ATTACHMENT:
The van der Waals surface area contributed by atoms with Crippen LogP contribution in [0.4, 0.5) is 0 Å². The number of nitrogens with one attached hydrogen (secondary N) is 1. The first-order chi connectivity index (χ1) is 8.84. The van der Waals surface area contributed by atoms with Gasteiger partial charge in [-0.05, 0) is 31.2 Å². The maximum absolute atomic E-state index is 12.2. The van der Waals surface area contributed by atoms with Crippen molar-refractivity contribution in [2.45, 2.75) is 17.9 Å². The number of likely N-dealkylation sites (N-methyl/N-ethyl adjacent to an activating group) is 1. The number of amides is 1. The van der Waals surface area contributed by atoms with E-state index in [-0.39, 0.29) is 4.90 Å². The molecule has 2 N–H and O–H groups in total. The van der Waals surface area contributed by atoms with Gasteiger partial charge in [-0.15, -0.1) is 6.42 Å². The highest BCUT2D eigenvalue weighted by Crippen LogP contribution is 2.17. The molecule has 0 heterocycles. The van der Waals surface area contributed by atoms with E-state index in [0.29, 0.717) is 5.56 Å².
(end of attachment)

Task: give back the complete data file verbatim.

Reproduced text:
The van der Waals surface area contributed by atoms with Crippen LogP contribution in [0.4, 0.5) is 0 Å². The number of nitrogens with one attached hydrogen (secondary N) is 1. The first-order chi connectivity index (χ1) is 8.84. The van der Waals surface area contributed by atoms with Gasteiger partial charge in [-0.05, 0) is 31.2 Å². The maximum absolute atomic E-state index is 12.2. The van der Waals surface area contributed by atoms with Crippen molar-refractivity contribution in [2.45, 2.75) is 17.9 Å². The number of likely N-dealkylation sites (N-methyl/N-ethyl adjacent to an activating group) is 1. The number of amides is 1. The van der Waals surface area contributed by atoms with E-state index in [-0.39, 0.29) is 4.90 Å². The molecule has 2 N–H and O–H groups in total. The van der Waals surface area contributed by atoms with Gasteiger partial charge in [-0.15, -0.1) is 6.42 Å². The highest BCUT2D eigenvalue weighted by Crippen LogP contribution is 2.17. The molecule has 0 heterocycles. The van der Waals surface area contributed by atoms with E-state index in [0.29, 0.717) is 5.56 Å².